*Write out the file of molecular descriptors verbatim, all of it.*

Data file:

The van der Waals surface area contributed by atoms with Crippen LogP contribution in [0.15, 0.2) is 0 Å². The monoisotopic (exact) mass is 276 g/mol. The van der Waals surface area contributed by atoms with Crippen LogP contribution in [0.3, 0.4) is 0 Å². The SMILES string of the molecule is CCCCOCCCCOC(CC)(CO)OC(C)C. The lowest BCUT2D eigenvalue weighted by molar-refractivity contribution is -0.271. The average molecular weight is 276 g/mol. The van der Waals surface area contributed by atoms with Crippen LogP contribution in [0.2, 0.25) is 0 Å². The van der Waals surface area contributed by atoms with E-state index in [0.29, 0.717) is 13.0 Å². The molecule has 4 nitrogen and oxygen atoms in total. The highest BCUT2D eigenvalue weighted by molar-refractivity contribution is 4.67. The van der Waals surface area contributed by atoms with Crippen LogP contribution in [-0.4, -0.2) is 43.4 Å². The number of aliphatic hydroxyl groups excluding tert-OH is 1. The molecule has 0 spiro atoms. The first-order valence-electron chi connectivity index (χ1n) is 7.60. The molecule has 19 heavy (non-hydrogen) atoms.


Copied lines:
The van der Waals surface area contributed by atoms with Crippen LogP contribution in [0.15, 0.2) is 0 Å². The monoisotopic (exact) mass is 276 g/mol. The van der Waals surface area contributed by atoms with Crippen LogP contribution in [0.3, 0.4) is 0 Å². The SMILES string of the molecule is CCCCOCCCCOC(CC)(CO)OC(C)C. The lowest BCUT2D eigenvalue weighted by molar-refractivity contribution is -0.271. The average molecular weight is 276 g/mol. The van der Waals surface area contributed by atoms with Crippen LogP contribution in [0.2, 0.25) is 0 Å². The van der Waals surface area contributed by atoms with E-state index in [0.29, 0.717) is 13.0 Å². The molecule has 4 nitrogen and oxygen atoms in total. The highest BCUT2D eigenvalue weighted by molar-refractivity contribution is 4.67. The van der Waals surface area contributed by atoms with Crippen LogP contribution in [-0.4, -0.2) is 43.4 Å². The number of aliphatic hydroxyl groups excluding tert-OH is 1. The molecule has 0 spiro atoms. The first-order valence-electron chi connectivity index (χ1n) is 7.60. The molecule has 19 heavy (non-hydrogen) atoms.